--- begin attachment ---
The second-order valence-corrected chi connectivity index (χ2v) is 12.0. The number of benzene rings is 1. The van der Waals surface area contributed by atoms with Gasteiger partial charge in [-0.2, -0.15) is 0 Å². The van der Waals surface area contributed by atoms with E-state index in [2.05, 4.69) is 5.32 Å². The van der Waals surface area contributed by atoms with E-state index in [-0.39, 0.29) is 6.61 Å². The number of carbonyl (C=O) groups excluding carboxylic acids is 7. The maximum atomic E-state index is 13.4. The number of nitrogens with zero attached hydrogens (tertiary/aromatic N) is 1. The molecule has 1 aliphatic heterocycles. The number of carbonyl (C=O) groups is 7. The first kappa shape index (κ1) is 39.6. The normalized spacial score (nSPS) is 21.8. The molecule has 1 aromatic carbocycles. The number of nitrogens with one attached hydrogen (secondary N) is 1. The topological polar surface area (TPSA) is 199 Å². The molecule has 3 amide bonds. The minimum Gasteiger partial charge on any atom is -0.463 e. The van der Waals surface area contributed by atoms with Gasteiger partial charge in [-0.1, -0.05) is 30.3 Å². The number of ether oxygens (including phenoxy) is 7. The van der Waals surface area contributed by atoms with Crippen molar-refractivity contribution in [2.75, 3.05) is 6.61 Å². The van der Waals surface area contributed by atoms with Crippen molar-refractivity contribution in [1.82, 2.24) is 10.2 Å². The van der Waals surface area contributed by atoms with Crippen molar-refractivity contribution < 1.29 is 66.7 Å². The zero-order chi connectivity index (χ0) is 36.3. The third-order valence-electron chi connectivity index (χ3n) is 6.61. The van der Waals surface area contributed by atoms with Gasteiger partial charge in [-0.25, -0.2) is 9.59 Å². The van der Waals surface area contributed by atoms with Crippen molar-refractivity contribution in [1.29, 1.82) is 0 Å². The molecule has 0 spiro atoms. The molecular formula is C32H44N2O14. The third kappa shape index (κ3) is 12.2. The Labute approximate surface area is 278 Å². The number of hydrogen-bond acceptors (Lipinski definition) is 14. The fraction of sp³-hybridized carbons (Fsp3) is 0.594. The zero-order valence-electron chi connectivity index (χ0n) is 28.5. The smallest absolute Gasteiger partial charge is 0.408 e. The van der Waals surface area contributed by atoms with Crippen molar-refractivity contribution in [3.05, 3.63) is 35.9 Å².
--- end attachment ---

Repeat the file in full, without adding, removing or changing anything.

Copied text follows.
The second-order valence-corrected chi connectivity index (χ2v) is 12.0. The number of benzene rings is 1. The van der Waals surface area contributed by atoms with Gasteiger partial charge in [-0.2, -0.15) is 0 Å². The van der Waals surface area contributed by atoms with E-state index in [2.05, 4.69) is 5.32 Å². The van der Waals surface area contributed by atoms with E-state index in [-0.39, 0.29) is 6.61 Å². The number of carbonyl (C=O) groups excluding carboxylic acids is 7. The maximum atomic E-state index is 13.4. The number of nitrogens with zero attached hydrogens (tertiary/aromatic N) is 1. The molecule has 1 aliphatic heterocycles. The number of carbonyl (C=O) groups is 7. The first kappa shape index (κ1) is 39.6. The normalized spacial score (nSPS) is 21.8. The molecule has 1 aromatic carbocycles. The number of nitrogens with one attached hydrogen (secondary N) is 1. The topological polar surface area (TPSA) is 199 Å². The molecule has 3 amide bonds. The minimum Gasteiger partial charge on any atom is -0.463 e. The van der Waals surface area contributed by atoms with Gasteiger partial charge in [-0.1, -0.05) is 30.3 Å². The number of ether oxygens (including phenoxy) is 7. The van der Waals surface area contributed by atoms with Crippen molar-refractivity contribution in [2.75, 3.05) is 6.61 Å². The van der Waals surface area contributed by atoms with Crippen molar-refractivity contribution in [1.82, 2.24) is 10.2 Å². The van der Waals surface area contributed by atoms with Crippen molar-refractivity contribution < 1.29 is 66.7 Å². The zero-order chi connectivity index (χ0) is 36.3. The third-order valence-electron chi connectivity index (χ3n) is 6.61. The van der Waals surface area contributed by atoms with Gasteiger partial charge in [-0.25, -0.2) is 9.59 Å². The van der Waals surface area contributed by atoms with Crippen molar-refractivity contribution in [1.29, 1.82) is 0 Å². The molecule has 0 spiro atoms. The molecular formula is C32H44N2O14. The third kappa shape index (κ3) is 12.2. The Labute approximate surface area is 278 Å². The number of hydrogen-bond acceptors (Lipinski definition) is 14. The fraction of sp³-hybridized carbons (Fsp3) is 0.594. The zero-order valence-electron chi connectivity index (χ0n) is 28.5. The smallest absolute Gasteiger partial charge is 0.408 e. The van der Waals surface area contributed by atoms with Crippen molar-refractivity contribution in [3.05, 3.63) is 35.9 Å².